“The recovery has nothing to do with the government”. So says Ashok Mody, former head of mission to Ireland for the IMF, according to a report in the Sunday Business Post. He goes on to argue that the current composition of the recovery is unsustainable and that it is unfair. He warns that an export-led recovery cannot be relied on in a slowing world economy and that regressive taxes should be changed. A full interview with him is promised later.
The judgement is valid. In terms of growth the current government’s track record is unexceptional. Taking the 4 ½ years of economic data under the FG/Labour coalition, real GDP grew by 15%. This is an average annual rate of just under 3.2%. This is slightly slower that the growth rate in the last 4 quarters of the previous government of 3.6%. No-one, not even in Fianna Fáil pretends that the previous government had sound economic policies.
The reason for the moderate average growth rate, very modest following an extremely sharp recession, is that the economy actually contracted in the first part of the FG/Labour term (as shown in Fig.1 below). In the first quarter of 2013 real GDP was 0.7% lower than FG/Labour had inherited almost 2 years earlier. The trend line in the graph shows where GDP would now be if it had continued at the same pace over the last 4 ½ years.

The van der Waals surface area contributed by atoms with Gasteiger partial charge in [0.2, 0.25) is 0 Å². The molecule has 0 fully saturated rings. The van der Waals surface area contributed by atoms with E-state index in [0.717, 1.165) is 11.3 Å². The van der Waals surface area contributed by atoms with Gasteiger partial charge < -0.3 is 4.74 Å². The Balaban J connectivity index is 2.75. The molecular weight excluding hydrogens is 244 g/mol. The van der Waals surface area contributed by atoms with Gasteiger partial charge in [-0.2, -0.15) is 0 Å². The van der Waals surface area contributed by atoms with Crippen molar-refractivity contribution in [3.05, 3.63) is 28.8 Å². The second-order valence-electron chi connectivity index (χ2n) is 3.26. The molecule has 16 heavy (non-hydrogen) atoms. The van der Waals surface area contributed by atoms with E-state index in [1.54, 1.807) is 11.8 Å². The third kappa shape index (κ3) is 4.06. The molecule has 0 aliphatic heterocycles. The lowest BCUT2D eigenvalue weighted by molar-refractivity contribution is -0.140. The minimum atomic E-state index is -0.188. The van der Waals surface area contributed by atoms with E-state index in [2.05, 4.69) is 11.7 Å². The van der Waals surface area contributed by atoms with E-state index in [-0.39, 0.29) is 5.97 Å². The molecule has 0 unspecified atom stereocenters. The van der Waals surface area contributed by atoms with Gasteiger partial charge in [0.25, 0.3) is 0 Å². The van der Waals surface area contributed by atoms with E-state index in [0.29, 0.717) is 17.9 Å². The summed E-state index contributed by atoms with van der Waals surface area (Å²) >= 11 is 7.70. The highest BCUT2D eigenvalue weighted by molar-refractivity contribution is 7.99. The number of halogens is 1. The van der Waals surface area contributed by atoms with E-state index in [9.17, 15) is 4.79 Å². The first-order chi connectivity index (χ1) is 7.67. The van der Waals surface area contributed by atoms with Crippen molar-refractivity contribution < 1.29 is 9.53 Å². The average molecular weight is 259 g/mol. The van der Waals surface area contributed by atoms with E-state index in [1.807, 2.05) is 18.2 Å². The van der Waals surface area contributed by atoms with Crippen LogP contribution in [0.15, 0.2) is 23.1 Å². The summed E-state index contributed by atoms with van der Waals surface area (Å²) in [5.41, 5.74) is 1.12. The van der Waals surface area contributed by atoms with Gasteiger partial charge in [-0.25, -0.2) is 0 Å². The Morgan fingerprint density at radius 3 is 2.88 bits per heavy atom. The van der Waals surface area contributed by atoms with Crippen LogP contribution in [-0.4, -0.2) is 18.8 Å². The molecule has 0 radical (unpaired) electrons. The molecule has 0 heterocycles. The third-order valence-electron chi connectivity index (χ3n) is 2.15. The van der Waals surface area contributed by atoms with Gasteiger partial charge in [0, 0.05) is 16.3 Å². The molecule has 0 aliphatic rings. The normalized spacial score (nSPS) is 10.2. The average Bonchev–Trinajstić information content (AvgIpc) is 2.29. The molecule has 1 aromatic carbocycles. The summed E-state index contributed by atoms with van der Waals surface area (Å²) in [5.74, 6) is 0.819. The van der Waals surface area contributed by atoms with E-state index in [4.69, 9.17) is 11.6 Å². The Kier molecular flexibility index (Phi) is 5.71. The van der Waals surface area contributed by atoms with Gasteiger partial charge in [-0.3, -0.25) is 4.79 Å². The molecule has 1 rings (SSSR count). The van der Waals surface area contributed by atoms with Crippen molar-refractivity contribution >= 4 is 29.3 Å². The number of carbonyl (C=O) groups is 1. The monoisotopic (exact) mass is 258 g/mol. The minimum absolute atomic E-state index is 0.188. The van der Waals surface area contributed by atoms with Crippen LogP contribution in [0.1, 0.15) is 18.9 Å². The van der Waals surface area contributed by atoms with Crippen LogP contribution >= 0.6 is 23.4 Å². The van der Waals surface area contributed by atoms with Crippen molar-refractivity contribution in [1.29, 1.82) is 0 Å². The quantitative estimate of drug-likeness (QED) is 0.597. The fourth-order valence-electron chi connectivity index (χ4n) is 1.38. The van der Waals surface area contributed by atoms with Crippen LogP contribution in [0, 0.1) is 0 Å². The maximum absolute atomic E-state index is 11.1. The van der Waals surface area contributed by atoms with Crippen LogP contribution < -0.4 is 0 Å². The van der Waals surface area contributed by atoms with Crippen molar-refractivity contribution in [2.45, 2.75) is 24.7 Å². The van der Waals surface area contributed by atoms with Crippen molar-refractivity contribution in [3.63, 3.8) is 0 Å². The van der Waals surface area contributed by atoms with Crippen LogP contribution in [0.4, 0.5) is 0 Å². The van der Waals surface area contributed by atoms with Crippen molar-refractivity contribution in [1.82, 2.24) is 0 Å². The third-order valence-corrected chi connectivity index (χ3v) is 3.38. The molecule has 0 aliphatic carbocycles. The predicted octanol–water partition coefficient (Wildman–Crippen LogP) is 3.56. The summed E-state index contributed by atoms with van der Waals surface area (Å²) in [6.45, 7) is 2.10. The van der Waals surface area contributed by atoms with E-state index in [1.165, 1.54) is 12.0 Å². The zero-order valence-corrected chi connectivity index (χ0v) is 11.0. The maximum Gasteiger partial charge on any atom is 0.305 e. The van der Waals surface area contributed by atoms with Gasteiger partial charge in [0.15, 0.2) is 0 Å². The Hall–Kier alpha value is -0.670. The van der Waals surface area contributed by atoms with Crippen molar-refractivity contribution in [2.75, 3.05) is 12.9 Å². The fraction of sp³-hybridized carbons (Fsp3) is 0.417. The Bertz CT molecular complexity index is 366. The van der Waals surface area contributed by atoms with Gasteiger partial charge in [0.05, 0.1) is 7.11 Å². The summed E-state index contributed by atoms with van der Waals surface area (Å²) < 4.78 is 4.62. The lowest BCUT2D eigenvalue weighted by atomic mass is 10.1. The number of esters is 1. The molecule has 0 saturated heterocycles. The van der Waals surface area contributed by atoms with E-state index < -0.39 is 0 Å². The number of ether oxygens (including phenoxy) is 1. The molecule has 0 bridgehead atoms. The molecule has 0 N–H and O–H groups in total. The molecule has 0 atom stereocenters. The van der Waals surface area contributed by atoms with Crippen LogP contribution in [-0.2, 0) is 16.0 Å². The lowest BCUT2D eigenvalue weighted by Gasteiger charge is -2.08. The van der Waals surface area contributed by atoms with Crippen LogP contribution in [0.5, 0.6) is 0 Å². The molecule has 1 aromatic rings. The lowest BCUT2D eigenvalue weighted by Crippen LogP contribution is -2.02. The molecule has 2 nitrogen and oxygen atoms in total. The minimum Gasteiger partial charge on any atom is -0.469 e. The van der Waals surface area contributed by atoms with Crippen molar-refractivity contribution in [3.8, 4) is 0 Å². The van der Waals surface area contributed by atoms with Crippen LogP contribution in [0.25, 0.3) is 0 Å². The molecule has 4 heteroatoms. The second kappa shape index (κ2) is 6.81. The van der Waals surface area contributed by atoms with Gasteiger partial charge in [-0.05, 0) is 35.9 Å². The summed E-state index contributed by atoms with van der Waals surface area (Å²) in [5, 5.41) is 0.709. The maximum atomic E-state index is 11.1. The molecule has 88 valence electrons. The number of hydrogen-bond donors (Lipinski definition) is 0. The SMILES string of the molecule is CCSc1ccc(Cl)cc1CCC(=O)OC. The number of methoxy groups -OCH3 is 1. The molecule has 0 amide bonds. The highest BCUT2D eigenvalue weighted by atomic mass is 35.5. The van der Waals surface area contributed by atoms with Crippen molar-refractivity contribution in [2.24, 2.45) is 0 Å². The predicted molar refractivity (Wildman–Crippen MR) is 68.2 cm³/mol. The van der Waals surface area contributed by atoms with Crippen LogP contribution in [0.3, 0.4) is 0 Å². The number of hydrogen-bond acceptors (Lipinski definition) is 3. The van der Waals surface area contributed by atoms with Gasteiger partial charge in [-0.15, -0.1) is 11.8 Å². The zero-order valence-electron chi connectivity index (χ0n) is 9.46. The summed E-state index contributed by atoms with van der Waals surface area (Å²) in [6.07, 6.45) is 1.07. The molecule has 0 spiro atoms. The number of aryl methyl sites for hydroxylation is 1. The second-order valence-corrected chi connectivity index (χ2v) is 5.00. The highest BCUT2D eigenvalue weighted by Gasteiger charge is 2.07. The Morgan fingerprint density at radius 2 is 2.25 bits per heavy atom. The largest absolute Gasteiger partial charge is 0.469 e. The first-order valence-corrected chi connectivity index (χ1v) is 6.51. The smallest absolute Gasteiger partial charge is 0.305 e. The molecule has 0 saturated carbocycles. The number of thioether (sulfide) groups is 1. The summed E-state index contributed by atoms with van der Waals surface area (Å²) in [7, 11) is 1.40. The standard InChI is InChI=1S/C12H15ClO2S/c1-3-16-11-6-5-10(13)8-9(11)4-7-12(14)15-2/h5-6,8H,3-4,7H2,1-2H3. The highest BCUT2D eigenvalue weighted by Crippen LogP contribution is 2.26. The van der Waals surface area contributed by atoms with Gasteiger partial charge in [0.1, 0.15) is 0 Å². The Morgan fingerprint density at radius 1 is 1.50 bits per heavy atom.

But the former IMF chief is mistaken in one important respect. The recovery is not export-led. Fig. 2 below shows the volume of exports and the volume of investment (Gross Fixed Capital Formation, GFCF). The rise in GFCF preceded the rise in exports. GFCF has also risen proportionately faster than the rise in exports. And, if we turn to the monetary contribution, net exports (exports minus imports) have risen at an annualised rate of just under €5bn since the beginning of 2010, while GFCF has risen by €19bn on a comparable basis. Clearly, investment growth is linked to export growth. But the recovery has been led by investment, not by exports.
To sustain the recovery requires a further increase in investment. Yet relying on the private sector is problematic, as Ashok Mody suggests. Private sector dominated investment is inherently unstable. GFCF has fallen in 5 of the last 8 years. Therefore the stabilising factor for investment must come from the public sector. This is the optimal way to sustain the recovery.
There is a separate but related issue of fairness in the recovery. It is impossible to raise living standards over the long run without economic growth. But this is an insufficient condition. There must also be rising incomes and improved public services. Therefore a twin-track approach is required based on raising public investment, improving public services and redistribution via the tax system, replacing regressive taxation with progressive taxation. For a fair, sustainable recovery.
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